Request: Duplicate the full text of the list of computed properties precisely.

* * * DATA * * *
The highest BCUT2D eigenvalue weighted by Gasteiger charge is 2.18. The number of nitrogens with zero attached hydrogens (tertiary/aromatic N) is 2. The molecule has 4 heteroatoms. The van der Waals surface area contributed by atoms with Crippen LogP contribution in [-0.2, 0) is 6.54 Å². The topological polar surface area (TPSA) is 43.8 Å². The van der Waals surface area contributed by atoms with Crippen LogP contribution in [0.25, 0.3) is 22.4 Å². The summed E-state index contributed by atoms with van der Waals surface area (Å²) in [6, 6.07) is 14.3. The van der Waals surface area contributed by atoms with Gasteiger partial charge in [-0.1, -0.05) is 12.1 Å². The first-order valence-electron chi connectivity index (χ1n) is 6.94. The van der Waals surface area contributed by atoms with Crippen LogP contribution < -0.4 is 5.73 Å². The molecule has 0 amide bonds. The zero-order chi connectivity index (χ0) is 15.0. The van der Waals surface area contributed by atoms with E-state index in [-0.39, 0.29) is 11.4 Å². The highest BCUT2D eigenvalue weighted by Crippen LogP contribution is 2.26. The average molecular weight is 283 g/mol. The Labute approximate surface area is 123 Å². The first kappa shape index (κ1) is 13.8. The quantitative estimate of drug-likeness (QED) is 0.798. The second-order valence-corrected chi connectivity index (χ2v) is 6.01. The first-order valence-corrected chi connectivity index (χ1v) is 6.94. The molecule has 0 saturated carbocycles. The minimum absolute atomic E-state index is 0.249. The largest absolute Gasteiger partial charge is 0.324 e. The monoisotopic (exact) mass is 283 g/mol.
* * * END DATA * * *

The highest BCUT2D eigenvalue weighted by Gasteiger charge is 2.18. The number of nitrogens with zero attached hydrogens (tertiary/aromatic N) is 2. The molecule has 4 heteroatoms. The van der Waals surface area contributed by atoms with Crippen LogP contribution in [-0.2, 0) is 6.54 Å². The topological polar surface area (TPSA) is 43.8 Å². The van der Waals surface area contributed by atoms with Crippen LogP contribution in [0.25, 0.3) is 22.4 Å². The summed E-state index contributed by atoms with van der Waals surface area (Å²) in [6, 6.07) is 14.3. The van der Waals surface area contributed by atoms with Gasteiger partial charge in [-0.1, -0.05) is 12.1 Å². The first-order valence-electron chi connectivity index (χ1n) is 6.94. The van der Waals surface area contributed by atoms with Crippen LogP contribution < -0.4 is 5.73 Å². The molecule has 0 amide bonds. The zero-order chi connectivity index (χ0) is 15.0. The van der Waals surface area contributed by atoms with E-state index in [-0.39, 0.29) is 11.4 Å². The highest BCUT2D eigenvalue weighted by Crippen LogP contribution is 2.26. The average molecular weight is 283 g/mol. The Labute approximate surface area is 123 Å². The first kappa shape index (κ1) is 13.8. The quantitative estimate of drug-likeness (QED) is 0.798. The second-order valence-corrected chi connectivity index (χ2v) is 6.01. The first-order valence-corrected chi connectivity index (χ1v) is 6.94. The molecule has 0 saturated carbocycles. The minimum absolute atomic E-state index is 0.249. The largest absolute Gasteiger partial charge is 0.324 e. The monoisotopic (exact) mass is 283 g/mol.